POST Online Media Lite Edition


Fear in America: 4 in 10 fear being victim of mass shooting

Staff Writer |
About four in 10 Americans are "very" or "somewhat" worried that they or someone in their family will become a victim of a mass shooting.

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These data are from a Gallup poll taken October 5-11, after a mass shooting in Las Vegas on October 1 left 58 dead.

Americans' anxiety is similar to the level found after the San Bernardino shooting in December 2015 that left 14 dead.

Overall, 10% of Americans are very worried, 29% are somewhat worried and a total of 60% report being "not too worried" or "not worried at all."

Gallup has asked this "worry" question only twice - both times after high-profile attacks - so it is possible that concern about mass shootings would be lower if the question were asked at other times.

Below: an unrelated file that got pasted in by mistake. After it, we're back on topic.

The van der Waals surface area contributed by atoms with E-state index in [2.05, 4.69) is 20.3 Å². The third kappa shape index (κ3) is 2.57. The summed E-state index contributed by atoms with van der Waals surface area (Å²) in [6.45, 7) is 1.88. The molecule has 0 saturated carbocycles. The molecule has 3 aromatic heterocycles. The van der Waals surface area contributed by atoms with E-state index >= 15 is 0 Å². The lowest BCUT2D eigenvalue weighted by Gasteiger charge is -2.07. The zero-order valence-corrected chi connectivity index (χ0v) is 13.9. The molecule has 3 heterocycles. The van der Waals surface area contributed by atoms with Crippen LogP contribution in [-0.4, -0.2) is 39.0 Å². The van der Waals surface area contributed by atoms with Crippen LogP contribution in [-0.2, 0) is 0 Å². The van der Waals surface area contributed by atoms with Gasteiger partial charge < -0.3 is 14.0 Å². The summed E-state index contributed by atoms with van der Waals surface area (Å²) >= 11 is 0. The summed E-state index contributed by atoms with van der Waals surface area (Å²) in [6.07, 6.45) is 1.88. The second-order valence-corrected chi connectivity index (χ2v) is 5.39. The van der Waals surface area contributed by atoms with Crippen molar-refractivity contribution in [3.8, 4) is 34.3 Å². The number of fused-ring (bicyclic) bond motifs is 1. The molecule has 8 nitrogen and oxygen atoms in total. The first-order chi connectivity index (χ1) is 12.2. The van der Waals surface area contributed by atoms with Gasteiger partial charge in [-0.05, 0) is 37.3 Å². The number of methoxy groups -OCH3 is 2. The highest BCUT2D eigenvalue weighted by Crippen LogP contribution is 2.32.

Still, the similarity of responses between December 2015 and now shows little evidence that worry is "ratcheting up" as these tragic events accumulate.

Worry about being the victim of a mass shooting is closely linked to partisanship, albeit not in a fixed manner.

In 2015, with Democrat Barack Obama in the White House, Republicans were significantly more likely than Democrats to say they were worried.

Now, with a Republican president, the two partisan groups have flipped and Democrats have become more worried.

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